Tim Roseborough’s language, Englyph, puts a different perspective on text-based art. At first, it’s difficult to envision Englyph as synonymous with English because it’s rather foreign (literally). As Roseborough explains in his piece, Notes In/troducing Englyph, the aim is to take what we know and make it into something we don’t know. Truthfully, if Englyph were the only mode of communication, I’m sure the reader would begin to create and affix meaning to the characters over time. Yet, who wants to brave this territory? Who is willing to engage in this process of reduction? Glyph by glpyh? Interestingly enough, this mode of interactive, text-based art has me convinced that Roseborough’s future projects will further push our understanding and perceptions of visual language and, perhaps, giving a new meaning to symbolic language.
To fully grasp his art work, you must interact with the piece online. Please click here to experience Englyph.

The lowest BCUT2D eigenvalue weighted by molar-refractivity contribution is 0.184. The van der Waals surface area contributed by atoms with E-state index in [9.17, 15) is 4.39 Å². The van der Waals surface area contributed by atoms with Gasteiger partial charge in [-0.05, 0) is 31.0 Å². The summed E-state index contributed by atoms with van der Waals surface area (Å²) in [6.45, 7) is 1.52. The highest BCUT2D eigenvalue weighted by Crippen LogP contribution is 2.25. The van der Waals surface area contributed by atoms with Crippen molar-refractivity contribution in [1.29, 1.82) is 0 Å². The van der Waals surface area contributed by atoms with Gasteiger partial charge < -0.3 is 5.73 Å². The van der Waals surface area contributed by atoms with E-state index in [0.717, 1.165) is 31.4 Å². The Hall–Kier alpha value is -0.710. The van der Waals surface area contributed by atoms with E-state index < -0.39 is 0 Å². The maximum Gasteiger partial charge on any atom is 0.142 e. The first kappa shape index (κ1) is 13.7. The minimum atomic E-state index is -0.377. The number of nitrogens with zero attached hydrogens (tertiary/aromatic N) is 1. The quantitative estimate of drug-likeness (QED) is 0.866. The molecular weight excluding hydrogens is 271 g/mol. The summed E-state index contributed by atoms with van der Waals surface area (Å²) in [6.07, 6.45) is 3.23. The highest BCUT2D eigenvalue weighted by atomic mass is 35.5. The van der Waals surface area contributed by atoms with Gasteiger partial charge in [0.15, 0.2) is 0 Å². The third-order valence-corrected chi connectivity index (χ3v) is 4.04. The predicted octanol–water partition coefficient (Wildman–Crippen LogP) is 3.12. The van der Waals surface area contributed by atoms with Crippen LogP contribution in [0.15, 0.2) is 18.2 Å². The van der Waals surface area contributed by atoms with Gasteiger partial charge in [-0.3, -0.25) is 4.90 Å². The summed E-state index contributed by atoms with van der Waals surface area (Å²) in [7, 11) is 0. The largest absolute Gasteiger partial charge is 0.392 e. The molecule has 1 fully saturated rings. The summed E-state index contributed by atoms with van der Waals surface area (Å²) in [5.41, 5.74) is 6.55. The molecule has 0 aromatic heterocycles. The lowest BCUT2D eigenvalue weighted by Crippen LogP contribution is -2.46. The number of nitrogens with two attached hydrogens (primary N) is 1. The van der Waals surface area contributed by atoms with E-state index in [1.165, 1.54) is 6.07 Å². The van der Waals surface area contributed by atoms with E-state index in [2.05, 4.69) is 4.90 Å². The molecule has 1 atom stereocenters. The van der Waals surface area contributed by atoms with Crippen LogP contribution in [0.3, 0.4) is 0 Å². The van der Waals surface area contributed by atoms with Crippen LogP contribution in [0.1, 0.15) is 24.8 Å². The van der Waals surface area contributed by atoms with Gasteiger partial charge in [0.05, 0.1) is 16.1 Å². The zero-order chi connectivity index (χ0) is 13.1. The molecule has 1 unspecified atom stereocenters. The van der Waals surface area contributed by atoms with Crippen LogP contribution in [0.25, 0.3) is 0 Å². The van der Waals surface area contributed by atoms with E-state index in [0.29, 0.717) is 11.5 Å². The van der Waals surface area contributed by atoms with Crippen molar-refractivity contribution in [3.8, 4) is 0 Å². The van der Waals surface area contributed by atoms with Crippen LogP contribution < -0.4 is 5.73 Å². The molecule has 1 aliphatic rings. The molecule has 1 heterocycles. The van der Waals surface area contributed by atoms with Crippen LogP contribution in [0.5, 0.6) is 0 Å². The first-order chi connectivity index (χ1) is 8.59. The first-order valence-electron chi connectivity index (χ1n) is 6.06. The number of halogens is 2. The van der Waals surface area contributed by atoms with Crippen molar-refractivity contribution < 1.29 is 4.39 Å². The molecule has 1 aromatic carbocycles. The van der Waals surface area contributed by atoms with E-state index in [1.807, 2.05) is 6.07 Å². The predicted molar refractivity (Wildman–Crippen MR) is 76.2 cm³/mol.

Dorothy R. Santos
Dorothy R. Santos (she/they) is a Filipino American writer, artist, and educator whose academic and research interests include feminist media histories, computational media, critical medical anthropology, technology, race, and ethics. She is a Ph.D. candidate in Film and Digital Media at the University of California, Santa Cruz as a Eugene V. Cota-Robles fellow. She received her Master’s degree in Visual and Critical Studies at the California College of the Arts and holds Bachelor’s degrees in Philosophy and Psychology from the University of San Francisco. Her work as been exhibited at Ars Electronica, Fort Mason Center for Arts & Culture, Yerba Buena Center for the Arts, and the GLBT Historical Society.
Her writing appears in art21, Art in America, Ars Technica, Hyperallergic, Rhizome, Vice Motherboard, and SF MOMA’s Open Space. Her essay “Materiality to Machines: Manufacturing the Organic and Hypotheses for Future Imaginings,” was published in The Routledge Companion to Biology in Art and Architecture. She is a co-founder of REFRESH, a politically-engaged art and curatorial collective and serves as the Executive Director for the Processing Foundation. She is an advisor for Brooklyn-based arts and tech organization POWRPLNT and Bay Area-based arts organization slash arts.
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